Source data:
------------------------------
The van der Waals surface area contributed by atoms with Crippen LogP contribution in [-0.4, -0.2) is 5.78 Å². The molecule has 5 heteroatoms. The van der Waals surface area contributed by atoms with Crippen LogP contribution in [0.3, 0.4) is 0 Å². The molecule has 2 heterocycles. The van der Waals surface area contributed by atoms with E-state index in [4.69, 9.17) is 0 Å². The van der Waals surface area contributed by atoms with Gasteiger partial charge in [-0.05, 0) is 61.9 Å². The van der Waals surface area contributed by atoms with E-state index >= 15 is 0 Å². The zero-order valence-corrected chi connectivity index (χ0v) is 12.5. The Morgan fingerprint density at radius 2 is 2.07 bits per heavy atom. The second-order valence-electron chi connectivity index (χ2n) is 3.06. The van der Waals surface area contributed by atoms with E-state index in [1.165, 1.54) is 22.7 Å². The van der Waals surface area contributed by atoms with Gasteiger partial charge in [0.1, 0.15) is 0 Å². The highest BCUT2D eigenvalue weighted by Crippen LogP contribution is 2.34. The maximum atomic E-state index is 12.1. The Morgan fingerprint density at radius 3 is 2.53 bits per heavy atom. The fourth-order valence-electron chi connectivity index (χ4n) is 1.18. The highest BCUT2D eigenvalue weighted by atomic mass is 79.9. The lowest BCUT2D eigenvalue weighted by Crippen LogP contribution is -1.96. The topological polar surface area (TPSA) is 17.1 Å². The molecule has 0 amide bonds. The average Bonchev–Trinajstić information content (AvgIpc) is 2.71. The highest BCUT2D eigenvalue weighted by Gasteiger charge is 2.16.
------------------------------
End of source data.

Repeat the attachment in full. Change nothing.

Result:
The van der Waals surface area contributed by atoms with Crippen LogP contribution in [-0.4, -0.2) is 5.78 Å². The molecule has 5 heteroatoms. The van der Waals surface area contributed by atoms with Crippen LogP contribution in [0.3, 0.4) is 0 Å². The molecule has 2 heterocycles. The van der Waals surface area contributed by atoms with E-state index in [4.69, 9.17) is 0 Å². The van der Waals surface area contributed by atoms with Gasteiger partial charge in [-0.05, 0) is 61.9 Å². The van der Waals surface area contributed by atoms with E-state index >= 15 is 0 Å². The zero-order valence-corrected chi connectivity index (χ0v) is 12.5. The Morgan fingerprint density at radius 2 is 2.07 bits per heavy atom. The second-order valence-electron chi connectivity index (χ2n) is 3.06. The van der Waals surface area contributed by atoms with E-state index in [1.165, 1.54) is 22.7 Å². The van der Waals surface area contributed by atoms with Gasteiger partial charge in [0.1, 0.15) is 0 Å². The highest BCUT2D eigenvalue weighted by Crippen LogP contribution is 2.34. The maximum atomic E-state index is 12.1. The Morgan fingerprint density at radius 3 is 2.53 bits per heavy atom. The fourth-order valence-electron chi connectivity index (χ4n) is 1.18. The highest BCUT2D eigenvalue weighted by atomic mass is 79.9. The lowest BCUT2D eigenvalue weighted by Crippen LogP contribution is -1.96. The topological polar surface area (TPSA) is 17.1 Å². The molecule has 0 amide bonds. The average Bonchev–Trinajstić information content (AvgIpc) is 2.71. The highest BCUT2D eigenvalue weighted by Gasteiger charge is 2.16.